Meknès never set out to be an 'imperial city'. But, as chance would have it, the inhabitants of Fès and Marrakech showed little enthusiasm for 17th-century ruler and builder Moulay Ismaïl, and so he
turned his attentions towards Meknès. Strategically situated at the heart of Morocco, Meknès became his capital and he embarked on a massive building programme. Meknès is known as a city of minarets
- gentle green or grey in colour, the tall, angular, linear towers dominate the old town, which, with its cream colour-washed houses and terraces sits above the narrow valley of the Oued Boufekrane. There are pleasant souks, a medersa - but, above all, an easy pace which is almost relaxing after the
tension and press of Fès. The most famous monument is the great Bab Mansour el Aleuj, and although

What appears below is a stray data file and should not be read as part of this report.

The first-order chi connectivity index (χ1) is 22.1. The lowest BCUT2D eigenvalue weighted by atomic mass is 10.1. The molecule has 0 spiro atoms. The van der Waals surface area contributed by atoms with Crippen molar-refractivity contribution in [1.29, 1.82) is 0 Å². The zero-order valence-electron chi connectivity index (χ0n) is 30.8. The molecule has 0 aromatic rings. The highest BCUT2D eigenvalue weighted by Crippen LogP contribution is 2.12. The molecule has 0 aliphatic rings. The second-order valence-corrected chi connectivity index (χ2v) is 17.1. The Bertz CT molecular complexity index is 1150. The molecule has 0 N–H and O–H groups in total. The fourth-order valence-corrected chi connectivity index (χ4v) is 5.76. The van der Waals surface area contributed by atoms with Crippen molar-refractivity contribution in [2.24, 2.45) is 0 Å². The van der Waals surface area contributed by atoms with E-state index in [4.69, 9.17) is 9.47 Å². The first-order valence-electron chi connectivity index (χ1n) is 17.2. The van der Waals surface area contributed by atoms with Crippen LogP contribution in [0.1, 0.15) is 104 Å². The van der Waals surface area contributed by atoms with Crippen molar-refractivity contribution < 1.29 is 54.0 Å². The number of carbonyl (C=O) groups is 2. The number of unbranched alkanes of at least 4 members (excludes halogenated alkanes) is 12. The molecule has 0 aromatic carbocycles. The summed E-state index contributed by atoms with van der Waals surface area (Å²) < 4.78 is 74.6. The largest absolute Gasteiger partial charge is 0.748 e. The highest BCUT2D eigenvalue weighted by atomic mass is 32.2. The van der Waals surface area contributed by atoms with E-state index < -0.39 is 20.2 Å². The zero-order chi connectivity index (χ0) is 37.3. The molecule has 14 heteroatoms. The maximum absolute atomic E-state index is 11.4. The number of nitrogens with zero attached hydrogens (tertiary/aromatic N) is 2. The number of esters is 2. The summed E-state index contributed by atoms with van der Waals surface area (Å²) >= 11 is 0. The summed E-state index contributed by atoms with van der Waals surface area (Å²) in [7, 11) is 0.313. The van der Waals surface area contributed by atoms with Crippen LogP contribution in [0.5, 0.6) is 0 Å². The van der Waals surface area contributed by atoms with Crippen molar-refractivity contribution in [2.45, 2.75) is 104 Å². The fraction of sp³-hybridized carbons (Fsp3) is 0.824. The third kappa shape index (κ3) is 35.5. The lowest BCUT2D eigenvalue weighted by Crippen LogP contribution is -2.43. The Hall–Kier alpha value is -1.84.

today little is left except for vast pisé walls, once upon a time this great gate to a palace complex was
worthy of the Thousand and One Nights. Meknès also offers some rewarding side trips - to the Roman
site of Volubilis, and to the pilgrimage centre of Moulay Idriss.

This is edited copy from Footprint Handbooks. For comprehensive details (incl address, tel no, directions, opening times and prices) please refer to book or individual chapter PDF
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